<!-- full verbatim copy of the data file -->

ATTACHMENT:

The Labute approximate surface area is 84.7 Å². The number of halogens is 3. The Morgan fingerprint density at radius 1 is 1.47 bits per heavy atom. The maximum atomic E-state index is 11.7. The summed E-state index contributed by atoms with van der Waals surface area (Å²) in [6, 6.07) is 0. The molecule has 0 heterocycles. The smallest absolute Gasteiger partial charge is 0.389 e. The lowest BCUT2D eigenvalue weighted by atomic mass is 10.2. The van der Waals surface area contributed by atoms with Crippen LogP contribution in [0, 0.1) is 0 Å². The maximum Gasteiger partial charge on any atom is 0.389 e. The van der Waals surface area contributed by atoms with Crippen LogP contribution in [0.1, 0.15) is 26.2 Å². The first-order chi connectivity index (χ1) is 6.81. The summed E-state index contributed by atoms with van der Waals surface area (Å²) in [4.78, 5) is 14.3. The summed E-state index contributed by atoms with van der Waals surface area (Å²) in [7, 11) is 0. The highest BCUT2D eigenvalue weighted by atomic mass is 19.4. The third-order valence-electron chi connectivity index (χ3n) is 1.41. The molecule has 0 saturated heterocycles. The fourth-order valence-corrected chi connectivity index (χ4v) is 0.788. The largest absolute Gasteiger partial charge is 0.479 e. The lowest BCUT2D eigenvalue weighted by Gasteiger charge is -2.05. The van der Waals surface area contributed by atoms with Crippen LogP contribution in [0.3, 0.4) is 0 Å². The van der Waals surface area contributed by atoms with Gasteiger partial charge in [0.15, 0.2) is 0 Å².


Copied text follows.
The Labute approximate surface area is 84.7 Å². The number of halogens is 3. The Morgan fingerprint density at radius 1 is 1.47 bits per heavy atom. The maximum atomic E-state index is 11.7. The summed E-state index contributed by atoms with van der Waals surface area (Å²) in [6, 6.07) is 0. The molecule has 0 heterocycles. The smallest absolute Gasteiger partial charge is 0.389 e. The lowest BCUT2D eigenvalue weighted by atomic mass is 10.2. The van der Waals surface area contributed by atoms with Crippen LogP contribution in [0, 0.1) is 0 Å². The maximum Gasteiger partial charge on any atom is 0.389 e. The van der Waals surface area contributed by atoms with Crippen LogP contribution in [0.1, 0.15) is 26.2 Å². The first-order chi connectivity index (χ1) is 6.81. The summed E-state index contributed by atoms with van der Waals surface area (Å²) in [4.78, 5) is 14.3. The summed E-state index contributed by atoms with van der Waals surface area (Å²) in [7, 11) is 0. The highest BCUT2D eigenvalue weighted by atomic mass is 19.4. The third-order valence-electron chi connectivity index (χ3n) is 1.41. The molecule has 0 saturated heterocycles. The fourth-order valence-corrected chi connectivity index (χ4v) is 0.788. The largest absolute Gasteiger partial charge is 0.479 e. The lowest BCUT2D eigenvalue weighted by Gasteiger charge is -2.05. The van der Waals surface area contributed by atoms with Crippen LogP contribution in [0.3, 0.4) is 0 Å². The van der Waals surface area contributed by atoms with Gasteiger partial charge in [0.15, 0.2) is 0 Å².